This is all kinds of fucked up and I'll say it once again- I am SO HAPPY not to be living in that shithole called the USA anymore.
posted by ethnomethodologist at 6:35 PM on July 1, 2011


I am SO HAPPY not to be living in that shithole called the USA anymore.

Hope you didn't let the door hit you on the way out.
posted by Justinian at 6:48 PM on July 1, 2011 [10 favorites]


ethno,

He was protecting his fucking daughter.
posted by effugas at 6:49 PM on July 1, 2011 [2 favorites]


To protect his property? You think shooting an armed intruder who is in your house is protecting property? Who not only kicked your front door in, but then decided to go for you in the bedroom? Things really must be different in Canada.
posted by wierdo at 6:51 PM on July 1, 2011 [3 favorites]


Oh, and by the way, I'm not aware of any state where it's legal to shoot someone in defense of property, unless that person is in your home. Maybe there is one, but I live in one of the gun-lovingest places on the face of the Earth and that's not legal here.
posted by wierdo at 6:52 PM on July 1, 2011


but this guy killed somebody to protect his fucking property.

No he didn't. RTFA.

No private citizen needs a fucking HANDGUN.

Unidentified people kicking in your door at 3AM is in no way an argument against owning a handgun.

That gets you a murder conviction in Canada, because you CANNOT use deadly force here to protect your property. The cops would never have killed him without a fucking HANDGUN in his hands.

No unarmed person has ever been shot by the cops. This is based on my careful research into the issue.

No private citizen needs a fucking HANDGUN.

Safety scissors for all!

I am SO HAPPY not to be living in that shithole called the USA anymore.

Well, since you left, it's just a hole.
posted by Inspector.Gadget at 7:09 PM on July 1, 2011 [10 favorites]


There are some great PDs out there, but the lousy ones give us all a bad name...

a good lawyer, a good doctor, a good teacher, a good politician, and yes a good policeman is worth their weight in gold. These are people who day after day hold the lives of others in their hands and therefore must be held to a higher standard - and respect when they hold that standard - than those who just move money around.
posted by any major dude at 7:31 PM on July 1, 2011


The cops would never have killed him without a fucking HANDGUN in his hands.

You don't think that happens in Canada too?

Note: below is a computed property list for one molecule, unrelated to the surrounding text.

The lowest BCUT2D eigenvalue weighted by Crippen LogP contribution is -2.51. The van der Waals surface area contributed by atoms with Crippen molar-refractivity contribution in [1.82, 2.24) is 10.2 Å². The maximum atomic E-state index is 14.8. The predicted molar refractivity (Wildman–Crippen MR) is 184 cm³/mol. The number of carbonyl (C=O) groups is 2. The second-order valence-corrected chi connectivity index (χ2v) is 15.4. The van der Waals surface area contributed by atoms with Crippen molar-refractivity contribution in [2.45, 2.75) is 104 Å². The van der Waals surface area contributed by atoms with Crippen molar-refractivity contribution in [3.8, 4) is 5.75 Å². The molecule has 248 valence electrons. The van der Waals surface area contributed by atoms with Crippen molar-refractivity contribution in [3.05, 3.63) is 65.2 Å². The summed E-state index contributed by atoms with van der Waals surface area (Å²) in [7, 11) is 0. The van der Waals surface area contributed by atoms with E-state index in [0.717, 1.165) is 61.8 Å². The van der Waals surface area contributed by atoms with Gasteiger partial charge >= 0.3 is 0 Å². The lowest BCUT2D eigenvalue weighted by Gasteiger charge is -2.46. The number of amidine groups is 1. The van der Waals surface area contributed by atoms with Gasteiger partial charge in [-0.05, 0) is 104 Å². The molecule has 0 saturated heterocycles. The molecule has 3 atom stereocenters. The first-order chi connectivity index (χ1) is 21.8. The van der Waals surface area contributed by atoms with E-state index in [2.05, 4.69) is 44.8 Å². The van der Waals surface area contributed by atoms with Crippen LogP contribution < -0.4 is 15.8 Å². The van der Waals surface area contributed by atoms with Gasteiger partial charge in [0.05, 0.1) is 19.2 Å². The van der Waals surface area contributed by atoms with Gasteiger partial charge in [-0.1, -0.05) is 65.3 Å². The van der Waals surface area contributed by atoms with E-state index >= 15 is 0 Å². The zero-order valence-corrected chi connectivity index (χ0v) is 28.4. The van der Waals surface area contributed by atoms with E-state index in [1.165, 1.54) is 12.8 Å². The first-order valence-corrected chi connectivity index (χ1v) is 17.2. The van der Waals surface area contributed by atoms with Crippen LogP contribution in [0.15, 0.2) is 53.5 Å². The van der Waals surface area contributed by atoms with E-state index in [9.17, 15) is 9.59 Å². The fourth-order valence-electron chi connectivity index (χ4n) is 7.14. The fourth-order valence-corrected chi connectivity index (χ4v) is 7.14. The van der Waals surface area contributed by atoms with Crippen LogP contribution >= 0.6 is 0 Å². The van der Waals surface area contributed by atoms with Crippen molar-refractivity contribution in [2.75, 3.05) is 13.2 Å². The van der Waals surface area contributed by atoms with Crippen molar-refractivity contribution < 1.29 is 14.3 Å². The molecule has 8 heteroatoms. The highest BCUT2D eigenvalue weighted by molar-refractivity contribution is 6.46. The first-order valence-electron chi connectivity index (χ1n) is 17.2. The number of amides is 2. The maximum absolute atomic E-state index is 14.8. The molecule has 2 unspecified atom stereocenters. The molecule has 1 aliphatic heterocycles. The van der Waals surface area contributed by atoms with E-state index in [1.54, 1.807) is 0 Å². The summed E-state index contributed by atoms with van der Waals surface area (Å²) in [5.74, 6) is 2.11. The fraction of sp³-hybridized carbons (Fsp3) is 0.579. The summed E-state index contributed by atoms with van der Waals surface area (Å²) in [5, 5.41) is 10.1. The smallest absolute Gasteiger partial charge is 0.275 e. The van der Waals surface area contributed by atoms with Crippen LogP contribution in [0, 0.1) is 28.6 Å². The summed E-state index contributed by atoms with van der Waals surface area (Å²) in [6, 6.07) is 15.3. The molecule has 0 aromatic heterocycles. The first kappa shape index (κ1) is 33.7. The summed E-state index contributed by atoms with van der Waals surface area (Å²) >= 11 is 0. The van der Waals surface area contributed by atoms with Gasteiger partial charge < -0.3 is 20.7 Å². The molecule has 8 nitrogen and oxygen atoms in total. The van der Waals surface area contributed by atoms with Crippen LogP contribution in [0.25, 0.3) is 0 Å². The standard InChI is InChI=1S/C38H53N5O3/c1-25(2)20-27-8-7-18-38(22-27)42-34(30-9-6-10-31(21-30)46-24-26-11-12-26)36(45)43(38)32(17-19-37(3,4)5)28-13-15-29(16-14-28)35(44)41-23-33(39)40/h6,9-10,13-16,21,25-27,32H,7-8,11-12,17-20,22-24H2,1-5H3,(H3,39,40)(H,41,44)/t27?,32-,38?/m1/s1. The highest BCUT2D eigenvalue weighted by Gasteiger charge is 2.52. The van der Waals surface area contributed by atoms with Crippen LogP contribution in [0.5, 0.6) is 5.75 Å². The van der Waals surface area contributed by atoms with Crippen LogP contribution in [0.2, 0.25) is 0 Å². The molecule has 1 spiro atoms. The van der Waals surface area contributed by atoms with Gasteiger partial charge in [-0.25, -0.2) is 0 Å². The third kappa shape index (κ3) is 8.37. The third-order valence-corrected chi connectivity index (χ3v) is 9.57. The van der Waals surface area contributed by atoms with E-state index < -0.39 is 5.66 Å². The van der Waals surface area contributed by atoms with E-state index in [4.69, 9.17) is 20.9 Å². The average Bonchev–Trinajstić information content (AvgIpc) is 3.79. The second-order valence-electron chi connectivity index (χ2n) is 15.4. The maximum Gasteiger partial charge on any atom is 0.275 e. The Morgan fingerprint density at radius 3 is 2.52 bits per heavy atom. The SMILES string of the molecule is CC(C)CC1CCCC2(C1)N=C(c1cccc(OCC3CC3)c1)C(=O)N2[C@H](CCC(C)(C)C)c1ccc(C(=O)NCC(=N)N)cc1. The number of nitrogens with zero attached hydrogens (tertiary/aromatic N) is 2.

posted by chaff at 8:06 PM on July 1, 2011


The cops do something completely asinine, a guy ends up in jail over it, and amazingly it becomes an argument against handguns.

Really? Do you listen to yourself?

If only the victim in the case had been polite enough to allow the intruders to do whatever they wanted to him! Then everything would be fine!
posted by sonic meat machine at 8:22 PM on July 1, 2011 [4 favorites]


The reason these raids are often conducted late at night or very early in the morning is to catch suspects while they’re sleeping and least capable of processing what’s going on around them.

This is exactly why they should NOT be conducted at night.
posted by XhaustedProphet at 9:09 PM on July 1, 2011


ethnomethodologist writes "The cops would never have killed him without a fucking HANDGUN in his hands. No private citizen needs a fucking HANDGUN."

This exact same scenario could play out with a Canada legal long gun. In fact pretty well any rifle will punch through standard cop body armour increasing the danger.
posted by Mitheral at 2:50 AM on July 2, 2011


I feel desperately sorry for people on death row for crimes they didn't commit, but this guy killed somebody to protect his fucking property.

Not true. He wasn't exactly taking a carefully aimed shot at a trespasser here.

That gets you a murder conviction in Canada, because you CANNOT use deadly force here to protect your property. The cops would never have killed him without a fucking HANDGUN in his hands.

Many Canadians have shotguns, but to be fair it is unlikely that a shotgun would punch through body armor and many fewer Canadians keep them loaded.

People in England, with its strict gun laws, have shot intruders and not been convicted. Notable exceptions have been the farmer who shot a boy in the back as he was fleeing. They're just about to change the law to further clarify the right to use any available force against burglars (obviously not if they're outside or running away - which is not relevant here). Although that force does not include handguns in the UK, it does include other lethal weapons.

The real problem here, and the focus of Radley Balko's campaign, is the militarisation of American policing. Paramilitary style raids like this are becoming more and more routine and violence is the inevitable consequence of that.
posted by atrazine at 3:07 AM on July 2, 2011


atrazine wrote: The real problem here, and the focus of Radley Balko's campaign, is the militarisation of American policing. Paramilitary style raids like this are becoming more and more routine and violence is the inevitable consequence of that.

This. There are times when paramilitary style raids may be appropriate, but they're entirely overused here in the US.
posted by wierdo at 5:41 PM on July 2, 2011




Cory Maye Update
posted by homunculus at 5:36 PM on July 15, 2011


Cory Maye Comes Home
posted by homunculus at 12:45 PM on July 26, 2011